(Season 2, Code of Hero) Dinobot was never quite sure where he belonged. He is a Predacon, but he has honor. He defects to the Maximals, but doesn’t really fit in with them. He knows of the Golden Disk, which holds a record of the future, and he ponders whether or not he is but a puppet of fate, his choices predetermined. As Megatron tries to change the future by annihilating humanity’s primitive ancestors, though, he finally comes to a decision.
“My question has been answered. The future is not fixed. My choices are my own. How ironic, for now I find, I have no choice at all. I’m a warrior! Let the battle be joined!”
In order to save the future Dinobot takes on six Predacons all by his lonesome. He beats them all, but is mortally wounded. As the other Maximals find him, the beaten Megatron flees and Dinbot is content. His honor has finally been restored.
“And the rest… is silence!”
(Season 2, The Agenda, Part 2) Megatron stands with his back to the wall. His plans have failed, his troops are beaten, his capture just a matter of time. But the Predacon leader always has an ace left in the hole. He has found the Ark, the crashed ship of the Generation 1 Autobots. The Maximals try to stop him, but Megatron is first to reach the inside of the downed ship. And after a Shakespear-like monologue, which always manages to give me goosebumps, he confronts the stasis-locked Optimus Prime and shoots him in the head. History is changed. A terrible time storm is loosened, encompassing all the universe, and Megatron laughs, triumphant.
“History has changed! The Autobots lose! Evil triumphs! And you… YOU! NO! LONGER! EXIST!”
And scene, season two is over. Possibly the best cliffhanger ever in the history of Transformers on TV.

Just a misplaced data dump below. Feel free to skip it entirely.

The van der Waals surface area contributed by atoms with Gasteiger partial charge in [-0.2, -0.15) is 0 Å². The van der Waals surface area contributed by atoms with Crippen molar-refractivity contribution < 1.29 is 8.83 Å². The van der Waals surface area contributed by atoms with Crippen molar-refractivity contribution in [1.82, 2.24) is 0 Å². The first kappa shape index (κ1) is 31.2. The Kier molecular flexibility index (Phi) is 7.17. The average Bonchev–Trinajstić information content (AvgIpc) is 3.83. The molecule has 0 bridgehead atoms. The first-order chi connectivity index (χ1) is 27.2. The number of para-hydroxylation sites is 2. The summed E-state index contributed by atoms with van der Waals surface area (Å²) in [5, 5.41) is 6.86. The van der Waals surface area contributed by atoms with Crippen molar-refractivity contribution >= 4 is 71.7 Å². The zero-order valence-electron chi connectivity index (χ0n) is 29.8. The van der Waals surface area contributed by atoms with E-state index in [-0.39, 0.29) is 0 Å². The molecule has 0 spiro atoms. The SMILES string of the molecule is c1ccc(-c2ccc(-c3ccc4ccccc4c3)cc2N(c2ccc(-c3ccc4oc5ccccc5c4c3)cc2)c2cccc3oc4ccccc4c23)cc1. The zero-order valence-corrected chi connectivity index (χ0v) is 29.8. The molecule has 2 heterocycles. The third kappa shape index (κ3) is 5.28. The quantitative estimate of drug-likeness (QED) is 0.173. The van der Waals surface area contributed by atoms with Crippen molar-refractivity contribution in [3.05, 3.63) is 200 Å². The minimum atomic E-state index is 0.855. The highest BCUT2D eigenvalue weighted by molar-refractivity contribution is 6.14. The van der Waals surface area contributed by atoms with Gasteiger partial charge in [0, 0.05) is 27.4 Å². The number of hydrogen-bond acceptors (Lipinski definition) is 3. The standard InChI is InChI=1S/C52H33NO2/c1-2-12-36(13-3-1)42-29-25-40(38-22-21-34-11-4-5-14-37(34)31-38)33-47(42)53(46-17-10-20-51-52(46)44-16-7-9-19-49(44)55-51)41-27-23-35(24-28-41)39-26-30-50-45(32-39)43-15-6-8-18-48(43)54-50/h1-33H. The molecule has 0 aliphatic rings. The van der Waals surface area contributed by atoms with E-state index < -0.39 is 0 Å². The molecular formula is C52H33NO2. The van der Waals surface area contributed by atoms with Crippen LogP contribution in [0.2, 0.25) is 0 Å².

Transformers Prime, the main Transformers cartoon series that ran three seasons from 2011 through 2013, was a bit of a mixed blessing. On one hand it looked gorgeous, if a bit dark, and had possibly the best CGI animation I’ve ever seen in a Transformers series. The battles were cool, the directing was superb, and the character animation looked brilliant.
Sadly the same could not be said for the plot. Transformers Prime was mostly a cover band, rehashing old songs. Sure, many of those songs were great and still are, but you can’t quite shake that feeling that you’ve heard all that before.
The few times Transformers Prime appeared to break new ground or actually try to steer established characters in a new direction, they immediately back-pedaled and either killed things off or took it right back to status quo. Add in the fact that more than two thirds of the episodes basically featured scavenger hunts of some kind with Autobots and Decepticons searching for the latest McGuffin (Iacon artefacts, magical Cybertronian super weapons, Predacon bones, etc.) and you had a series that stayed far below where it could have been in terms of stories.
Here are a few examples of where I felt Prime might go in a really exciting direction, only to back-pedal immediately, and how I might have plotted it:
Season 2 Pilot: Amnesiac Optimus Prime becomes a Decepticon… for a minute anyway
Using the Matrix to destroy Unicron in the season 1 finale causes Optimus Prime to lose most of his memory and he reverts to Orion Pax, who still believes that Megatron is his friend and fellow revolutionary. Megatron makes use of this by… making Optimus decode some files for him. And when Optimus regains his memories two episodes later, he loses all recollection of his time among the Decepticons.
How I would have handled it:
This was a truly massive opportunity for character development. We could have seen how young Optimus / Orion Pax saw the world. We could have had tons of interaction between Orion and Megatron with the latter trying to influence the former, but also being reminded of his own beginnings, before whatever noble ideas he once had were lost amidst the corruption of war and power. Of course Optimus would regain his memories sooner or later, but I would have drawn that out at least half a season and featured at least one battle where Decepticon Orion Pax faces off against the Autobots, wondering why they hesitate to shoot him. And I would have left him with those memories and some lingering hope that Megatron, with whom he grew closer again during that time, might yet see the light.